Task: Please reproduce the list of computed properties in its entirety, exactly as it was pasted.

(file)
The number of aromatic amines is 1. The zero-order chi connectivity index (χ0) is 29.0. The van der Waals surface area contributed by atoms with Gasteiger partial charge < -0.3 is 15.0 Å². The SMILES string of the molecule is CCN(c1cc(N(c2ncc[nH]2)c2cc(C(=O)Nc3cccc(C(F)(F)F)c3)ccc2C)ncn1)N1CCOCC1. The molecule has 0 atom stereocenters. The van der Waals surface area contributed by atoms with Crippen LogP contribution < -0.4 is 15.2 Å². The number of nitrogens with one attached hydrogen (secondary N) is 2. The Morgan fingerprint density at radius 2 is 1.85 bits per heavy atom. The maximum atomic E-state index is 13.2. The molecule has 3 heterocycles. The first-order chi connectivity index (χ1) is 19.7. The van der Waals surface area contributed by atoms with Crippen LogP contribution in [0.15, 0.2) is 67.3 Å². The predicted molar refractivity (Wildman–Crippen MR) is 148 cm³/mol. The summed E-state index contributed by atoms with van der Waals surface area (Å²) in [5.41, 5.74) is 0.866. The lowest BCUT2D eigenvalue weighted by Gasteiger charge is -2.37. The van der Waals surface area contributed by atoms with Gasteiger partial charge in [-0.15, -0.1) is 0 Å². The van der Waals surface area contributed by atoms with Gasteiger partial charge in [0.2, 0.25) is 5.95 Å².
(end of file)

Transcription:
The number of aromatic amines is 1. The zero-order chi connectivity index (χ0) is 29.0. The van der Waals surface area contributed by atoms with Gasteiger partial charge < -0.3 is 15.0 Å². The SMILES string of the molecule is CCN(c1cc(N(c2ncc[nH]2)c2cc(C(=O)Nc3cccc(C(F)(F)F)c3)ccc2C)ncn1)N1CCOCC1. The molecule has 0 atom stereocenters. The van der Waals surface area contributed by atoms with Crippen LogP contribution < -0.4 is 15.2 Å². The number of nitrogens with one attached hydrogen (secondary N) is 2. The Morgan fingerprint density at radius 2 is 1.85 bits per heavy atom. The maximum atomic E-state index is 13.2. The molecule has 3 heterocycles. The first-order chi connectivity index (χ1) is 19.7. The van der Waals surface area contributed by atoms with Crippen LogP contribution in [0.15, 0.2) is 67.3 Å². The predicted molar refractivity (Wildman–Crippen MR) is 148 cm³/mol. The summed E-state index contributed by atoms with van der Waals surface area (Å²) in [5.41, 5.74) is 0.866. The lowest BCUT2D eigenvalue weighted by Gasteiger charge is -2.37. The van der Waals surface area contributed by atoms with Gasteiger partial charge in [-0.15, -0.1) is 0 Å². The van der Waals surface area contributed by atoms with Gasteiger partial charge in [0.2, 0.25) is 5.95 Å².